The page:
Since I didn’t know much about paying off student loans (or other debt) I read everything I could about debt repayment strategies to make sure I was choosing the plan that was right for me. I can’t overstate the importance of educating yourself on your available options for dept repayment. That lead me to reading everything I could about personal finance and how to make and keep money. It prompted me to start this website, where I do my best to simplify student loan debt repayment and help you get out of debt by living on a budget, increasing your income, or simply choosing the right student loan debt repayment plan for you. (Check out our student loans simplified series where we explain each repayment plan so you can make the best choice for you.)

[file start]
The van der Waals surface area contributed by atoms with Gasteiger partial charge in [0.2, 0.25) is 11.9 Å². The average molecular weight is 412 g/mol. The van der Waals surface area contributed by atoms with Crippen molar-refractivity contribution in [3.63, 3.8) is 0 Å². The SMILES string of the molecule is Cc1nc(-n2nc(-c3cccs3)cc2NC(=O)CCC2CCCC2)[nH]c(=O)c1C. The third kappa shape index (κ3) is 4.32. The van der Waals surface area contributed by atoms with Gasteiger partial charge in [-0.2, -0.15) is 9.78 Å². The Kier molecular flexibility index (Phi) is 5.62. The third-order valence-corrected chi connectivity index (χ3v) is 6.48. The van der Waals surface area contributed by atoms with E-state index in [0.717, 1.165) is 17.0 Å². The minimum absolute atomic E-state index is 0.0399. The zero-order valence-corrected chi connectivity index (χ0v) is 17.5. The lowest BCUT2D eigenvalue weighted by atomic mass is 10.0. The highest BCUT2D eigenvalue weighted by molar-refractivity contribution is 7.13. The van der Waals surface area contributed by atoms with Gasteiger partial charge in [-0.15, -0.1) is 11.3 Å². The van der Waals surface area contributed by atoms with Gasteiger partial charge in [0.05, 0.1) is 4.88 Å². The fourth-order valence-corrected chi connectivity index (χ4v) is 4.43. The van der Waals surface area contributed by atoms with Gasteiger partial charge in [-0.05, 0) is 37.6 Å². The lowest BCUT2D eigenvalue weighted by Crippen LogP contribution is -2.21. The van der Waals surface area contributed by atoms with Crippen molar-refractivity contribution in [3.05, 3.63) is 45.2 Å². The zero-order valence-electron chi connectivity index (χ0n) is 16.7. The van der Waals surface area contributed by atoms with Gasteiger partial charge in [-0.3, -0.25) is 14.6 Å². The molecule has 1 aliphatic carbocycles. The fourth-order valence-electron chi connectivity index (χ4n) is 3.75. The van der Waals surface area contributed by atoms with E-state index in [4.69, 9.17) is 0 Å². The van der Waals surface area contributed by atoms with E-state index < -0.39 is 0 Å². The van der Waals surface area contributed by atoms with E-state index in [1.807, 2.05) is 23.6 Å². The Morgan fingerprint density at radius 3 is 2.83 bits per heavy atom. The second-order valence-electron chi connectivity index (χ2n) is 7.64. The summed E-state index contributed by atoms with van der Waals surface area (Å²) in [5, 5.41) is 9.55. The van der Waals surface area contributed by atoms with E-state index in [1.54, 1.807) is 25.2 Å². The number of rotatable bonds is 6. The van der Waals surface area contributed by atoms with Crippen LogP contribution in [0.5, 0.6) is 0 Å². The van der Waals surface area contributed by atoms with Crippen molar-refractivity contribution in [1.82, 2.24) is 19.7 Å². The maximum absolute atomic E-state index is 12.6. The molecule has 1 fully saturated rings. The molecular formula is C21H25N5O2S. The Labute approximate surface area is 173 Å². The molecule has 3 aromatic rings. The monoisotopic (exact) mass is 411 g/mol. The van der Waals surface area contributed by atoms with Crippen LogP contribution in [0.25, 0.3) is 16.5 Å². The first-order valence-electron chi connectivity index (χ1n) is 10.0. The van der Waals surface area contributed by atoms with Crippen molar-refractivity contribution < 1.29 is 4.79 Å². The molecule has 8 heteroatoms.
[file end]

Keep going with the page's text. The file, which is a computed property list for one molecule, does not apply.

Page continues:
You can educate yourself until you are blue in the face, but it is SO much better having an expert on student loan debt holding your hand through the process. One of the very first steps I took to help me payoff $200,000 was to do a consult with a CFA at the Student Loan Planner. I did a 30 minute consult with him and he helped me realize that there were steps I could take to save us literally $200,000 in INTEREST ALONE on our student loans. Consulting the Student Loan Planner was literally the best decision I made in helping me save the most money on my student loans and payoff my student loans fast. Click here to grab a consult with him (I HIGHLY recommend this if you have over $50,000 of student loan debt).